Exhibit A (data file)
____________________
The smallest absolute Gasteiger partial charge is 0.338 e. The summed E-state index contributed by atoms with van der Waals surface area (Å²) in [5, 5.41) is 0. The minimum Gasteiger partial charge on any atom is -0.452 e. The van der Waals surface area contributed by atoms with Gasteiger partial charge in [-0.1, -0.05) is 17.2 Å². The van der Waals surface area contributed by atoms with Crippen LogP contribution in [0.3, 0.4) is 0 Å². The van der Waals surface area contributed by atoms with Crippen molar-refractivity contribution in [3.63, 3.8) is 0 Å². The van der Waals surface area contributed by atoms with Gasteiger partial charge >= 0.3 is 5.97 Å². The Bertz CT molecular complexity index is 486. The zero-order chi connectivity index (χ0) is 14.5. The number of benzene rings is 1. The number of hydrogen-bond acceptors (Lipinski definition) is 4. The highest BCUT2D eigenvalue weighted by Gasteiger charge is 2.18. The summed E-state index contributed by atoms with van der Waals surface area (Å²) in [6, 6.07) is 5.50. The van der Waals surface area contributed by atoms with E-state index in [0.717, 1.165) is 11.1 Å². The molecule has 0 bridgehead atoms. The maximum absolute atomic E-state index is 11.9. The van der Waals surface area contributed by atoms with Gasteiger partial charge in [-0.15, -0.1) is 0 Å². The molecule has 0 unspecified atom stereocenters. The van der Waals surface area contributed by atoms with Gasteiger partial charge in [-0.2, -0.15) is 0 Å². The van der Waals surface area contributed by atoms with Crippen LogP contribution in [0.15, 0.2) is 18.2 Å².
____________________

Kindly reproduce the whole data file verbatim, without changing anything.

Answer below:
The smallest absolute Gasteiger partial charge is 0.338 e. The summed E-state index contributed by atoms with van der Waals surface area (Å²) in [5, 5.41) is 0. The minimum Gasteiger partial charge on any atom is -0.452 e. The van der Waals surface area contributed by atoms with Gasteiger partial charge in [-0.1, -0.05) is 17.2 Å². The van der Waals surface area contributed by atoms with Crippen LogP contribution in [0.3, 0.4) is 0 Å². The van der Waals surface area contributed by atoms with Crippen molar-refractivity contribution in [3.63, 3.8) is 0 Å². The van der Waals surface area contributed by atoms with Gasteiger partial charge >= 0.3 is 5.97 Å². The Bertz CT molecular complexity index is 486. The zero-order chi connectivity index (χ0) is 14.5. The number of benzene rings is 1. The number of hydrogen-bond acceptors (Lipinski definition) is 4. The highest BCUT2D eigenvalue weighted by Gasteiger charge is 2.18. The summed E-state index contributed by atoms with van der Waals surface area (Å²) in [6, 6.07) is 5.50. The van der Waals surface area contributed by atoms with E-state index in [0.717, 1.165) is 11.1 Å². The molecule has 0 bridgehead atoms. The maximum absolute atomic E-state index is 11.9. The van der Waals surface area contributed by atoms with Gasteiger partial charge in [-0.15, -0.1) is 0 Å². The molecule has 0 unspecified atom stereocenters. The van der Waals surface area contributed by atoms with Gasteiger partial charge in [-0.2, -0.15) is 0 Å². The van der Waals surface area contributed by atoms with Crippen LogP contribution in [0.15, 0.2) is 18.2 Å².